Summary: 1. The kingdom of God transforms us individually. 2. the kingdom of God transforms the world. 3. The kingdom of God is Now. 4. The kingdom of God is Not Yet.
As Jesus began his ministry, the Bible says that he, “traveled about from one town and village to another, proclaiming the good news of the kingdom of God” (Luke 8:1). The concept of the kingdom of God was central to the teaching of Jesus, and therefore it is critical to our understanding of what it is to believe in and follow after Christ. E. Stanley Jones defines the kingdom of God like this: “The kingdom of God is God’s total order, expressed as realm and reign, in the individual and in society; and which is to replace the present unworkable world order with God’s order in the individual and in society; and while the nature of the Kingdom is social, the entrance into it is by a personal new birth now; the character of that kingdom is seen in the character of Jesus — the Kingdom is Christlikeness universalized; while it comes on earth in the time process it is eternal and is the same rule which is in heaven and because it is Christlikeness this makes it heaven — there and here; and while it is a total order demanding a total obedience, it brings total freedom.”
The purpose of God in creating the world was to establish his reign over all the earth. That reign was marred and spoiled by our disobedience in the Garden of Eden. Christ came to reclaim that which was his own, and to proclaim God’s rule and reign over all the earth through Christ’s victory, as he overcame the cross and arose from the grave. He proclaimed that his complete victory would come at the time he returned to earth, when every knee would bow and every tongue confess that Jesus Christ is Lord to the glory of God the Father (Philippians 2:10-11). The kingdoms of this world go blindly on, believing that their power and glory is the only thing that counts in this world. They do not see that there is an eternal Hand working behind the scenes which determines the destiny and fate of every individual and nation. The Psalmist assures us: “The Lord reigns, let the earth be glad” (Psalm 97:1). The hymn reminds us that:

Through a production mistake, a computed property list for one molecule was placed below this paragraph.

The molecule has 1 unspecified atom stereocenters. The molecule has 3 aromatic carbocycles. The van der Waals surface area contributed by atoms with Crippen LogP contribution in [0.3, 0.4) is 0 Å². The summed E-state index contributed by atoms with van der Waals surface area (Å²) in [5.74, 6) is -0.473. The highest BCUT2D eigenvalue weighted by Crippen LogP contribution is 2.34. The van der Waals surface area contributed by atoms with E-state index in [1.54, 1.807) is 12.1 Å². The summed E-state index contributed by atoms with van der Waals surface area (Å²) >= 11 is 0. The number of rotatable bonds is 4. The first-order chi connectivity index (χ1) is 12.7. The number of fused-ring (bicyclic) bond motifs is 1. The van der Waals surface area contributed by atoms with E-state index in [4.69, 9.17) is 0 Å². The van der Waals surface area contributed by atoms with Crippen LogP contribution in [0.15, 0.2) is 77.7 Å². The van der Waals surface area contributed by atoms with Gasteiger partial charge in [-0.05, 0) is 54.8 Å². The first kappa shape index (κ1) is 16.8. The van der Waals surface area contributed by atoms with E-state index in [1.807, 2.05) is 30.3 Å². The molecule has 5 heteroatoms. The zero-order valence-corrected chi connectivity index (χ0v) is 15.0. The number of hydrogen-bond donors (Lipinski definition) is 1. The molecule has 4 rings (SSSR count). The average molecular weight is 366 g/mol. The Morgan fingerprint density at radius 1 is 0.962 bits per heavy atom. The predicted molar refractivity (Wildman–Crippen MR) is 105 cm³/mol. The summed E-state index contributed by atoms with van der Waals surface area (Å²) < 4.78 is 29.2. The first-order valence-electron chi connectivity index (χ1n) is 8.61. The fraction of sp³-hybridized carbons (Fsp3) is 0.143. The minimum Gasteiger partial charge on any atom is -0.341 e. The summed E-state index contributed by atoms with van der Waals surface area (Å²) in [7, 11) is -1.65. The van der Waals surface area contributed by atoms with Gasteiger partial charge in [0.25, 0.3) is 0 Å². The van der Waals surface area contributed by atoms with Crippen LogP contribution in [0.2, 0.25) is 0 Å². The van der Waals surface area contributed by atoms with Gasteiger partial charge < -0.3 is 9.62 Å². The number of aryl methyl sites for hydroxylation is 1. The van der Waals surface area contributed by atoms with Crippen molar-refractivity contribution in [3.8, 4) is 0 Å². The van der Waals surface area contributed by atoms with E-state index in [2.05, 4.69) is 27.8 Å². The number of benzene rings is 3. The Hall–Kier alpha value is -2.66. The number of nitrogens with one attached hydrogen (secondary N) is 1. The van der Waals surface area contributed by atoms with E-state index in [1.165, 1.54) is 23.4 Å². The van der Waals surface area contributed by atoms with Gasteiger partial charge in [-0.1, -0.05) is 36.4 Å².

This is my Father’s world,
O let me ne’er forget
That though the wrong seems oft so strong,
God is the Ruler yet.
This is my Father’s world,
The battle is not done;
Jesus who died shall be satisfied,
And earth and heaven be one.
In other words, chill out; God is in control. As Julian of Norwich wrote: “All is well, and all manner of things will be well.”
The question is: “How does this affect us?” As we consider the kingdom of God, there are four major truths we need to understand. To begin with, the reality of the kingdom of God affects us in two ways: individually and globally. The first point I wish to make is that: The kingdom of God transforms us individually. The problem with the people of Jesus’ day was that they supposed that the Messiah’s kingdom would only be national in scope. It would be political in nature and transform their nation into a world power.
They were not much different from us were they? There are some who think that the kingdom of God will come with the election of a president who will come closest to our political views of what is important for the nation. We put our hope in a political leader as much as they did. We place our confidence in a person, or the military power of the state, rather than placing our confidence in God and the power of reaching out in his name to the poor and disenfranchised of the world. I do not believe that the answer to our nation’s problems lie within either political party, but in the repentance and transformed lives of the nation’s people. And when our loyalties to a particular political party come before our loyalty to the kingdom of God and the people of that kingdom, then we may know for sure that our confidence has been misplaced.
Can you imagine the Christians of the early church placing their hope in the Roman empire? Do you think they dreamed of having a Christian Caesar, laws based on the Bible or political leaders who based their decisions on the teachings of Jesus? That would have been a laughable thought. They saw themselves as being a kingdom within a kingdom. The problem for them was surviving the persecution of the government and not being the next meal for a hungry lion. Jesus’ disciples fled when he was arrested because they assumed they would be crucified along with him. Their hope was not in Rome eventually getting the picture and becoming a Christian empire; their hope was in the God who was transforming the world one person at a time. Their hope was in the fact that they had a living Savior, and that the power of the Holy Spirit was available to them. They knew their experience with God had transformed their lives and they believed, without a doubt, that it could transform others.